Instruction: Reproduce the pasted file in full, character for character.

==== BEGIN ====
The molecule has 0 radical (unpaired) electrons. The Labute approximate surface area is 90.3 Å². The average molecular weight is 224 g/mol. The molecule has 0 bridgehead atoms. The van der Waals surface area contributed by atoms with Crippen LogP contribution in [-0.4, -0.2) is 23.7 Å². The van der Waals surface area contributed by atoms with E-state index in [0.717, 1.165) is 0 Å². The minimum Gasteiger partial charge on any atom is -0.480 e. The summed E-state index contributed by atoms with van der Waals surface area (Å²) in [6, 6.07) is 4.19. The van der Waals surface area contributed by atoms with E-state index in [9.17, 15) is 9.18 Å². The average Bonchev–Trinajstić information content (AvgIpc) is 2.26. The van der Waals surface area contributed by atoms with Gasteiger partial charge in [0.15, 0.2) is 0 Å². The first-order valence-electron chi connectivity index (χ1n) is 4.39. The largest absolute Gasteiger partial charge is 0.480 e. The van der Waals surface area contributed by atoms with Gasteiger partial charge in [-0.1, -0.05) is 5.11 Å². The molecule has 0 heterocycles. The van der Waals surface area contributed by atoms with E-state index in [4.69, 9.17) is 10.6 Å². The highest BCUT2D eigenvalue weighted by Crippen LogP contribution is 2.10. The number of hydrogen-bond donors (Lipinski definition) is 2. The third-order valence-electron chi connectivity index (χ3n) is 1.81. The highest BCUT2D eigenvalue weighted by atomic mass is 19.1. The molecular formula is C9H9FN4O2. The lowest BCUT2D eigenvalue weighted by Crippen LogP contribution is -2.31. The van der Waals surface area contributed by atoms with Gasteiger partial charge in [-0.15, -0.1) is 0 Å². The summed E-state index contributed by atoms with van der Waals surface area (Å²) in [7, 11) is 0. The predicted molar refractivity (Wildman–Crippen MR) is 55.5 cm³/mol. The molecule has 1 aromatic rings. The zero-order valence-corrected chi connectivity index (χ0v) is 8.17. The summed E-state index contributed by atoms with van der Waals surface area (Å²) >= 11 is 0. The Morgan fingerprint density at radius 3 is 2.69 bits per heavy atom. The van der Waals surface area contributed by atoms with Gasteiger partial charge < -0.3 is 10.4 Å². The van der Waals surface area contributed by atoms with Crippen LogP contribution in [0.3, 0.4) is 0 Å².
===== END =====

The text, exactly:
The molecule has 0 radical (unpaired) electrons. The Labute approximate surface area is 90.3 Å². The average molecular weight is 224 g/mol. The molecule has 0 bridgehead atoms. The van der Waals surface area contributed by atoms with Crippen LogP contribution in [-0.4, -0.2) is 23.7 Å². The van der Waals surface area contributed by atoms with E-state index in [0.717, 1.165) is 0 Å². The minimum Gasteiger partial charge on any atom is -0.480 e. The summed E-state index contributed by atoms with van der Waals surface area (Å²) in [6, 6.07) is 4.19. The van der Waals surface area contributed by atoms with E-state index in [9.17, 15) is 9.18 Å². The average Bonchev–Trinajstić information content (AvgIpc) is 2.26. The van der Waals surface area contributed by atoms with Gasteiger partial charge in [0.15, 0.2) is 0 Å². The first-order valence-electron chi connectivity index (χ1n) is 4.39. The largest absolute Gasteiger partial charge is 0.480 e. The van der Waals surface area contributed by atoms with Gasteiger partial charge in [-0.1, -0.05) is 5.11 Å². The molecule has 0 heterocycles. The van der Waals surface area contributed by atoms with E-state index in [4.69, 9.17) is 10.6 Å². The highest BCUT2D eigenvalue weighted by Crippen LogP contribution is 2.10. The number of hydrogen-bond donors (Lipinski definition) is 2. The third-order valence-electron chi connectivity index (χ3n) is 1.81. The highest BCUT2D eigenvalue weighted by atomic mass is 19.1. The molecular formula is C9H9FN4O2. The lowest BCUT2D eigenvalue weighted by Crippen LogP contribution is -2.31. The van der Waals surface area contributed by atoms with Gasteiger partial charge in [-0.15, -0.1) is 0 Å². The summed E-state index contributed by atoms with van der Waals surface area (Å²) in [7, 11) is 0. The predicted molar refractivity (Wildman–Crippen MR) is 55.5 cm³/mol. The molecule has 1 aromatic rings. The zero-order valence-corrected chi connectivity index (χ0v) is 8.17. The summed E-state index contributed by atoms with van der Waals surface area (Å²) >= 11 is 0. The Morgan fingerprint density at radius 3 is 2.69 bits per heavy atom. The van der Waals surface area contributed by atoms with Gasteiger partial charge < -0.3 is 10.4 Å². The van der Waals surface area contributed by atoms with Crippen LogP contribution in [0.3, 0.4) is 0 Å².